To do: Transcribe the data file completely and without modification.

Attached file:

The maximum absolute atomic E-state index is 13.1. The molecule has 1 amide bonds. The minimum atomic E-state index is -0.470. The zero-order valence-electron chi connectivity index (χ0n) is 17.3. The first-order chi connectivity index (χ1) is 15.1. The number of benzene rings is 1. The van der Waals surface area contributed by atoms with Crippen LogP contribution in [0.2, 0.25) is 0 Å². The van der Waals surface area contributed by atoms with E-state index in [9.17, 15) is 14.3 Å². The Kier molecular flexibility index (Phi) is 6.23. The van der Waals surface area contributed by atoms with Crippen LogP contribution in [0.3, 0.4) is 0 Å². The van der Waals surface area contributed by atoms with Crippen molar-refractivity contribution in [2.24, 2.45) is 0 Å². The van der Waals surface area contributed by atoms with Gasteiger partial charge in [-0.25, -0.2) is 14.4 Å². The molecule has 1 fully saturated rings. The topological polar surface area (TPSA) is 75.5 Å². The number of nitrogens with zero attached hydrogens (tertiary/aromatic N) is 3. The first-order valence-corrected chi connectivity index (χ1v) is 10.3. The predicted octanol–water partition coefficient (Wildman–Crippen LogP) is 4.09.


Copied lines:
The maximum absolute atomic E-state index is 13.1. The molecule has 1 amide bonds. The minimum atomic E-state index is -0.470. The zero-order valence-electron chi connectivity index (χ0n) is 17.3. The first-order chi connectivity index (χ1) is 15.1. The number of benzene rings is 1. The van der Waals surface area contributed by atoms with Crippen LogP contribution in [0.2, 0.25) is 0 Å². The van der Waals surface area contributed by atoms with E-state index in [9.17, 15) is 14.3 Å². The Kier molecular flexibility index (Phi) is 6.23. The van der Waals surface area contributed by atoms with Crippen LogP contribution in [0.3, 0.4) is 0 Å². The van der Waals surface area contributed by atoms with Crippen molar-refractivity contribution in [2.24, 2.45) is 0 Å². The van der Waals surface area contributed by atoms with Gasteiger partial charge in [-0.25, -0.2) is 14.4 Å². The molecule has 1 fully saturated rings. The topological polar surface area (TPSA) is 75.5 Å². The number of nitrogens with zero attached hydrogens (tertiary/aromatic N) is 3. The first-order valence-corrected chi connectivity index (χ1v) is 10.3. The predicted octanol–water partition coefficient (Wildman–Crippen LogP) is 4.09.